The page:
His gait is somewhat halting, a characteristic multiple people close to the White House say is partly because of his refusal to wear an orthopedic boot after suffering a hairline fracture in his foot before taking office.

Even so, aides say Mr. Biden will keep increasing the number of appearances that allow him to interact directly with the public, including unscheduled drop-ins at restaurants and shops.

The White House rejected concerns about the president’s mental acuity.

Andrew Bates, a White House spokesman, said in an email that Mr. Biden “is traveling the country at an aggressive rate.” He added that Mr. Biden is using “interviews, speeches and innovative digital events” to deliver his message.

Democrats who have spent time with Mr. Biden in smaller settings, including fund-raisers, private meetings and round tables after events, say he remains sharp — even pugilistic.

Jay Jacobs, the chairman of the New York State Democratic Party, said Mr. Biden spoke without notes at a recent fund-raiser, addressing a range of issues, including foreign policy and the stakes of the election. After the event, the president asked Mr. Jacobs detailed questions about the special election for a House seat in New York’s Third Congressional District.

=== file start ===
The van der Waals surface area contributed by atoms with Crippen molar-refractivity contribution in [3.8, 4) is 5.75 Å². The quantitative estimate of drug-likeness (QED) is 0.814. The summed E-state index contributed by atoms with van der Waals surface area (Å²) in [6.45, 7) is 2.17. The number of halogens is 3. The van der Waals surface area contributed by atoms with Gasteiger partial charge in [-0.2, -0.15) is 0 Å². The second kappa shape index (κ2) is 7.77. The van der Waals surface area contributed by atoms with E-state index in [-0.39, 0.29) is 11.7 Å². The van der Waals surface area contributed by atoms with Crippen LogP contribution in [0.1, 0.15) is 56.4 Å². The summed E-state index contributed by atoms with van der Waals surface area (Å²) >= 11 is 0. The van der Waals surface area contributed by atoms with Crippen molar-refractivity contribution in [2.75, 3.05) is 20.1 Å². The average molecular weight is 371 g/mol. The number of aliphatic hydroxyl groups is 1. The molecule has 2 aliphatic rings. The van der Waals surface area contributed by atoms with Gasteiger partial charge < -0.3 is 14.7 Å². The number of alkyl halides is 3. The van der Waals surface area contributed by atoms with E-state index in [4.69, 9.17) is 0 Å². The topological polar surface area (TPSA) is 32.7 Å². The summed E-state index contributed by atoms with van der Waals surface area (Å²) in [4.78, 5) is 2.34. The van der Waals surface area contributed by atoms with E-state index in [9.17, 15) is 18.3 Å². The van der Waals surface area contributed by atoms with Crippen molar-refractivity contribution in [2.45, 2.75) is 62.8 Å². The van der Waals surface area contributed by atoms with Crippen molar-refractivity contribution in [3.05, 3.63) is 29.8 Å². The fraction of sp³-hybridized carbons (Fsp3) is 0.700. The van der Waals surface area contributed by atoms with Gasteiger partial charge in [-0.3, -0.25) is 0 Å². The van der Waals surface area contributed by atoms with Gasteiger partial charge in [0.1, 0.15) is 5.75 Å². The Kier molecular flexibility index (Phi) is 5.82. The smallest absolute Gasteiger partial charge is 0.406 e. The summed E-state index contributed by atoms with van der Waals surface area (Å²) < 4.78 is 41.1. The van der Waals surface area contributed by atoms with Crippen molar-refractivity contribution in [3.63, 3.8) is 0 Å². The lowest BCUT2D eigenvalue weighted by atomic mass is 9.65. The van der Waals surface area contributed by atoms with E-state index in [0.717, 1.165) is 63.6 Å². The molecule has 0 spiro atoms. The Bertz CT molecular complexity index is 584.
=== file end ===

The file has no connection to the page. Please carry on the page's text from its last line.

“The characterization that I’m seeing currently is just unfair,” Mr. Jacobs said. “Yes, his voice can sound older. There’s no question of that. But I will tell you from my personal conversations with him, this guy was on his game.”

Mr. Biden’s allies say that there is no proof that he is unfit for office, and that the coverage of his mistakes — and his age — does not compare with the substance of the things he gets correct.

“I care about the action,” said Robert Wolf, a longtime Democratic donor who was at one of Mr. Biden’s fund-raisers in Manhattan on Wednesday. “I care about the legislation. I care about the people he has around him. I don’t care if he messes up between the Middle East and someone’s name.”